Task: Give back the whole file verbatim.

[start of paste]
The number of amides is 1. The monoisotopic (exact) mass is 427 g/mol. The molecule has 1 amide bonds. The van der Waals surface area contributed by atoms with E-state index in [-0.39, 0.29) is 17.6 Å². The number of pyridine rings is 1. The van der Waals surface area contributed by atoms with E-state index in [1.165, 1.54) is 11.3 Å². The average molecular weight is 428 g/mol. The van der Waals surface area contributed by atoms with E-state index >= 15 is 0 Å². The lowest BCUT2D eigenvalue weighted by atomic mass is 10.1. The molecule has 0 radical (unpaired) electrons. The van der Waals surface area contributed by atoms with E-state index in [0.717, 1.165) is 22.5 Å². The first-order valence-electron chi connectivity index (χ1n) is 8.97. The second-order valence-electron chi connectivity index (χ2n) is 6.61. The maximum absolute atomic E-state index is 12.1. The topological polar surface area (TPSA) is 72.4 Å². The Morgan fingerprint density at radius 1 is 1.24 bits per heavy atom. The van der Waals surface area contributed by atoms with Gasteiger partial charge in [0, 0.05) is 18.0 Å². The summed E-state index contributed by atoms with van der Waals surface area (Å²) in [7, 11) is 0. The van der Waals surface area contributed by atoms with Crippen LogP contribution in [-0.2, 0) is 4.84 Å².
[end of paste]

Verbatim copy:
The number of amides is 1. The monoisotopic (exact) mass is 427 g/mol. The molecule has 1 amide bonds. The van der Waals surface area contributed by atoms with E-state index in [-0.39, 0.29) is 17.6 Å². The number of pyridine rings is 1. The van der Waals surface area contributed by atoms with E-state index in [1.165, 1.54) is 11.3 Å². The average molecular weight is 428 g/mol. The van der Waals surface area contributed by atoms with E-state index >= 15 is 0 Å². The lowest BCUT2D eigenvalue weighted by atomic mass is 10.1. The molecule has 0 radical (unpaired) electrons. The van der Waals surface area contributed by atoms with E-state index in [0.717, 1.165) is 22.5 Å². The first-order valence-electron chi connectivity index (χ1n) is 8.97. The second-order valence-electron chi connectivity index (χ2n) is 6.61. The maximum absolute atomic E-state index is 12.1. The topological polar surface area (TPSA) is 72.4 Å². The Morgan fingerprint density at radius 1 is 1.24 bits per heavy atom. The van der Waals surface area contributed by atoms with Gasteiger partial charge in [0, 0.05) is 18.0 Å². The summed E-state index contributed by atoms with van der Waals surface area (Å²) in [7, 11) is 0. The van der Waals surface area contributed by atoms with Crippen LogP contribution in [-0.2, 0) is 4.84 Å².